Fig. 7. Dose volume histograms for the entire eye and the modeled tumor volume for slotted and COMS 20 mm plaques. The volume of eye tissue which receives a dose greater than the maximum tumor dose is much less for the slotted plaque.Film
Photographic results of the radiochromic film study are shown in Fig. 8. As illustrated earlier in Fig. 4, films A and B are orthogonal exposures from five sources in a gold slotted plaque, and films C and D are from the same arrangement in a wax copy of the plaque. Films B and D were oriented along a plane corresponding to the mutual longitudinal axes of the sources. It is apparent from the photographs that the sources were not perfectly centered on the apex of the phantom when films C and D were exposed, so there is a small rotation of the exposure pattern. This rotation is inconsequential to film D due to the hemispherical geometry. The exposures demonstrate that longitudinal anisotropy is maintained in the side by side source alignment.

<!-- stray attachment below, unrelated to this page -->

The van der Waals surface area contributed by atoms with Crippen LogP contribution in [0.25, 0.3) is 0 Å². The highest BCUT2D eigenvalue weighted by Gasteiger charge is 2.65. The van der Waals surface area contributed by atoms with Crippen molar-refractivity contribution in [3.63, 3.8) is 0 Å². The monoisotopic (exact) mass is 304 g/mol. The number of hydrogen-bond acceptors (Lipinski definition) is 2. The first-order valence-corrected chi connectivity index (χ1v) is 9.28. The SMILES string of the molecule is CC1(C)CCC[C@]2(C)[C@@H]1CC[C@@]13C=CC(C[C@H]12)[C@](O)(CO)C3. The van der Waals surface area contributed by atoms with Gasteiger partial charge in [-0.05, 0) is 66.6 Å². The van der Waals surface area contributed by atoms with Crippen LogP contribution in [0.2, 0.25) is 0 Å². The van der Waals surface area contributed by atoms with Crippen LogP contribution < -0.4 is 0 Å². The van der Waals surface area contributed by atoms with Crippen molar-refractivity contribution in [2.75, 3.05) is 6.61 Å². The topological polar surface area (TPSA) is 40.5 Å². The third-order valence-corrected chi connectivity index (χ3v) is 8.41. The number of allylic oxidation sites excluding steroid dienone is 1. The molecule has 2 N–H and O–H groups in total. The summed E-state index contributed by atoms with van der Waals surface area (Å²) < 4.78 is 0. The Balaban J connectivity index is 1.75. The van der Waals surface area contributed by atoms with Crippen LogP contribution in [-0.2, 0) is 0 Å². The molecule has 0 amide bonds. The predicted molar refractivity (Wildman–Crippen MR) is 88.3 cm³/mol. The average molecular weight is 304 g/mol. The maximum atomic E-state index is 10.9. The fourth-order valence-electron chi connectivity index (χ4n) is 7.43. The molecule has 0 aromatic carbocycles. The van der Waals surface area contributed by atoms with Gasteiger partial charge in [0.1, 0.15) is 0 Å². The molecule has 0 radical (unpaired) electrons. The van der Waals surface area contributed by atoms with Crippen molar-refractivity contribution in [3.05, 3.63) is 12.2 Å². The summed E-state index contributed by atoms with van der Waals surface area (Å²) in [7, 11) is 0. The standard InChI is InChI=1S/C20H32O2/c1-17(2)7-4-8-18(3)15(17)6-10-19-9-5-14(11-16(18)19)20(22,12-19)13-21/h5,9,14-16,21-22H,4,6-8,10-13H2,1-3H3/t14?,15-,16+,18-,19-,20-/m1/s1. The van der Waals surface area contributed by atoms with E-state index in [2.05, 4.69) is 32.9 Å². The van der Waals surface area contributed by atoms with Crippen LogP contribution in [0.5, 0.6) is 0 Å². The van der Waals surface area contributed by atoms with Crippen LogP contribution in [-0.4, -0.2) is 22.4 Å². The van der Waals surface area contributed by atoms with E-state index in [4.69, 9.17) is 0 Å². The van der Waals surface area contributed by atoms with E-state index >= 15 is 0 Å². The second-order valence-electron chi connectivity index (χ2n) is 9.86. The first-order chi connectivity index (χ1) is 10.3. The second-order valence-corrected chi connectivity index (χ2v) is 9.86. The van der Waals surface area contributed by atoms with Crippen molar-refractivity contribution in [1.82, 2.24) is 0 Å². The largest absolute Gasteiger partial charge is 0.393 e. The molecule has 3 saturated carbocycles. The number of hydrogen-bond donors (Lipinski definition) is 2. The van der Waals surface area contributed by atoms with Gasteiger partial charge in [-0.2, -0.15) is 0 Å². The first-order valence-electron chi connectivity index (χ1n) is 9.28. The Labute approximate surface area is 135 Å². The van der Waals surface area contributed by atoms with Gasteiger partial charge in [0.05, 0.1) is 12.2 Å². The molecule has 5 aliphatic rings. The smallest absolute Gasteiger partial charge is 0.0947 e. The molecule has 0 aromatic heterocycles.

Fig. 8. Radiochromic film study of five "side by side" sources in the slotted plaque. Films A &B are orthogonal planes (see Fig. 4) for a slotted plaque made of gold. C and D are for the same geometry in a slotted plaque made of wax. The effectiveness of the gold slots is demonstrated by the sharper edge on the left, and the thinner "shell-like" darkening of film A when compared to C. Anisotropy resulting from internal absorption is visible in both B and D.